In the cattle ranching areas of the Northern and Southern Interior, water pollution from agriculture is widespread. Phosphorus loadings in runoff from cattle over-wintering areas have contributed to the eutrophication of Williams Lake in the Cariboo, with blooms of blue-green algae and critical oxygen depletion in lake bottom waters. Agricultural runoff has also affected the Thompson River and its tributaries-the Bonaparte, Nicola, and Salmon rivers. Where cattle have direct access to streams, bank erosion leads to vegetation loss, bank destabilization, and damaging sedimentation. Cattle manure can contaminate drinking water and harm fish by depleting dissolved oxygen.

In coastal areas, localized discharges from boats and marinas, storm drains, onsite sewage systems, and agricultural runoff affect enclosed, poorly-flushed bays, forcing shellfish harvesting closures to prevent health risks.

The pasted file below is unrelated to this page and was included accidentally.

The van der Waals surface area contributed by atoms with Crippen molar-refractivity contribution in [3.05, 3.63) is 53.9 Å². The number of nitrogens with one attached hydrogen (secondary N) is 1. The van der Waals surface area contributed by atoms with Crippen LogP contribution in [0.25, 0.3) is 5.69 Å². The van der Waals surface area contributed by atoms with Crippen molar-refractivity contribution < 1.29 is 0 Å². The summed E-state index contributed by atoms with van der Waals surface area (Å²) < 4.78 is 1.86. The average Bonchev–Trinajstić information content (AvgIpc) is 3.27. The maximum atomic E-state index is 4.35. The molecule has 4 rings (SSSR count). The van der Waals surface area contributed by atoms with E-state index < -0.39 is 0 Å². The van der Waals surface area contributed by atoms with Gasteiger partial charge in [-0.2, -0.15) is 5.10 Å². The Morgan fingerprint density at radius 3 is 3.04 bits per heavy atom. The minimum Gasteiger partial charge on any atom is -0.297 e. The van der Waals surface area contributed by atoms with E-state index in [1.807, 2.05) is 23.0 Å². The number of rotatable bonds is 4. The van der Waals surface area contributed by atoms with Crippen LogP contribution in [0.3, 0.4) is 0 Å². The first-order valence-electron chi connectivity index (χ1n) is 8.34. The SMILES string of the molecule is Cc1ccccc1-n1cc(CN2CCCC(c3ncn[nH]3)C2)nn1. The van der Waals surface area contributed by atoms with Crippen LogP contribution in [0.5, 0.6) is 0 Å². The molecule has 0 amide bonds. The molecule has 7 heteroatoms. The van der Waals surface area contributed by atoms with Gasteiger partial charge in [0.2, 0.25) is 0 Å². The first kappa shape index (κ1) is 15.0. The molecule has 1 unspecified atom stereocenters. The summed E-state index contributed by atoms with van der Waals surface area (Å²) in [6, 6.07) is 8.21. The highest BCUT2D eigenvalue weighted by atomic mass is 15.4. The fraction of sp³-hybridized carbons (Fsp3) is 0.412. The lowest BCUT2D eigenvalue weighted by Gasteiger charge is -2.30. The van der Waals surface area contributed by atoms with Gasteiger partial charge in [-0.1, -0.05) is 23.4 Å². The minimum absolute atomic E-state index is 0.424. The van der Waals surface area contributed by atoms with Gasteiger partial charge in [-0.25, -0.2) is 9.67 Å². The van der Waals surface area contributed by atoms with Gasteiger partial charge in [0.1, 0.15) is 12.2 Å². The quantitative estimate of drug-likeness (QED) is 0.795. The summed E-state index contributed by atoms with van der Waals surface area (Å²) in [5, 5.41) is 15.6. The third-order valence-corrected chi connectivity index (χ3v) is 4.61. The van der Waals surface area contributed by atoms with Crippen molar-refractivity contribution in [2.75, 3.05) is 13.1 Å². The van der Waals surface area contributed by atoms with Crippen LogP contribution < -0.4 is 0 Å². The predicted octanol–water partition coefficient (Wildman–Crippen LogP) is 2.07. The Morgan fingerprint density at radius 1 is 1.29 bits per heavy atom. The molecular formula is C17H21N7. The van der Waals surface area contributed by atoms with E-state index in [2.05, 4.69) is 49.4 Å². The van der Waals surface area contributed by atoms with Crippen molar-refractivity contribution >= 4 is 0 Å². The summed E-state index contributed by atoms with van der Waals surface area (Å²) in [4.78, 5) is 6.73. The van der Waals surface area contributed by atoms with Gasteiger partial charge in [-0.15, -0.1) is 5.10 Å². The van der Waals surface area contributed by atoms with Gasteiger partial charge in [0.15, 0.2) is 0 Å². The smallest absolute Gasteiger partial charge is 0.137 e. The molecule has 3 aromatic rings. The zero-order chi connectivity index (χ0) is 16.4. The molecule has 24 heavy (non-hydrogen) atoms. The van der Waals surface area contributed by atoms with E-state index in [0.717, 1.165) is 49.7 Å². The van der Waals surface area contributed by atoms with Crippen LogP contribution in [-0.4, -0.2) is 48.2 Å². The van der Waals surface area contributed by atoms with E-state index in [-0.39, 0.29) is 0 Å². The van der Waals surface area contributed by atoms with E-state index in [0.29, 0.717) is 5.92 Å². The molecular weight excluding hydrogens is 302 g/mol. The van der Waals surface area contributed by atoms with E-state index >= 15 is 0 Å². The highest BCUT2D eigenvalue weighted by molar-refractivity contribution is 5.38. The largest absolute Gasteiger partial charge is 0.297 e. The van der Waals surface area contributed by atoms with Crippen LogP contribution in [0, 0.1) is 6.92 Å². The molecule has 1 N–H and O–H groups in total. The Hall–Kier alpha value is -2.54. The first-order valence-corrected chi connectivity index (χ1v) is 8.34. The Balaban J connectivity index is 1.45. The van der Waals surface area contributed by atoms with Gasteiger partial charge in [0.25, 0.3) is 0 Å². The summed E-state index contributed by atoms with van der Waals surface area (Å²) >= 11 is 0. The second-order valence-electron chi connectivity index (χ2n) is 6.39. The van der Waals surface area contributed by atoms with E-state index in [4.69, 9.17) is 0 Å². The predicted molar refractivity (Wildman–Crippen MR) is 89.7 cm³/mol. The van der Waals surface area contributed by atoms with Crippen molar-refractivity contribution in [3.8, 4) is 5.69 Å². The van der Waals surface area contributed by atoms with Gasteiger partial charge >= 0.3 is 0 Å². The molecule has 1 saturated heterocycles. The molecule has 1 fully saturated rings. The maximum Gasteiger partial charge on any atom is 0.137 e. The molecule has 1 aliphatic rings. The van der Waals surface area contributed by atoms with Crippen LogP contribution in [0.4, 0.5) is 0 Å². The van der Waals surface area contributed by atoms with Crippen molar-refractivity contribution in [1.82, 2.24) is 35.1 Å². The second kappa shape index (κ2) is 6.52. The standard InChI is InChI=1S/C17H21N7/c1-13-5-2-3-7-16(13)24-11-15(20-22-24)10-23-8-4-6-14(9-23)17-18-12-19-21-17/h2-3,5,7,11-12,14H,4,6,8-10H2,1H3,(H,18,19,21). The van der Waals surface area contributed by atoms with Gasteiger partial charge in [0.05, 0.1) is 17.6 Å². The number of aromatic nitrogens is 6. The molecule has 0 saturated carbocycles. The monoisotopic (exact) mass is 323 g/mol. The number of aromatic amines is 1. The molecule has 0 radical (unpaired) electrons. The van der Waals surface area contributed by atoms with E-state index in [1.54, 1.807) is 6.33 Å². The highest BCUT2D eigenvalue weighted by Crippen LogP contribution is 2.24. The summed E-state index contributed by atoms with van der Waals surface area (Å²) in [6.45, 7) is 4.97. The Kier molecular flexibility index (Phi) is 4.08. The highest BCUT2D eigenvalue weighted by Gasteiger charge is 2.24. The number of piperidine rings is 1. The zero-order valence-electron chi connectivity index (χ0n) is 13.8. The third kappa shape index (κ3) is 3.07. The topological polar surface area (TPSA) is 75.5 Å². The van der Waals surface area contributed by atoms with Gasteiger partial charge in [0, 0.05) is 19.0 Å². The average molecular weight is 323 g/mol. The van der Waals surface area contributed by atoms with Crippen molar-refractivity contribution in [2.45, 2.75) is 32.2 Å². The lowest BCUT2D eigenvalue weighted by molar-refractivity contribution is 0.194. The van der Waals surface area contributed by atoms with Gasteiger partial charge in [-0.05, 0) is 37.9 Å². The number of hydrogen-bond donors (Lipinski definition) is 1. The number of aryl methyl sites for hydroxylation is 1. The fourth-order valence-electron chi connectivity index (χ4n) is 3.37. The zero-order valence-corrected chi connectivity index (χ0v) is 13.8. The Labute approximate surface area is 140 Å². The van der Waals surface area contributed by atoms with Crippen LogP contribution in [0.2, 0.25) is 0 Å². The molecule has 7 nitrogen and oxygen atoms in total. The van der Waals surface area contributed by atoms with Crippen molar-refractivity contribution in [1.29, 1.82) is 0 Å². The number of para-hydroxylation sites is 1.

In other areas of British Columbia, NPS pollution tends to be localized rather than widespread, generally associated with land development and population growth. Land development not only increases NPS pollution directly through erosion and sedimentation from land clearing and excavation, but also increases the opportunities for NPS pollution from other sources.

The cumulative effects of non-point source water pollutants, along with regulated point sources, may exceed the carrying capacity of surface and ground waters. Understanding the connection between land use, the degree of development, and water quality is important. This allows us to target sensitive areas and apply preventative solutions such as changing public behavior, applying alternate business practices or investing in innovative technologies.

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Potential Causes of Non-Point Source Water Pollution in British Columbia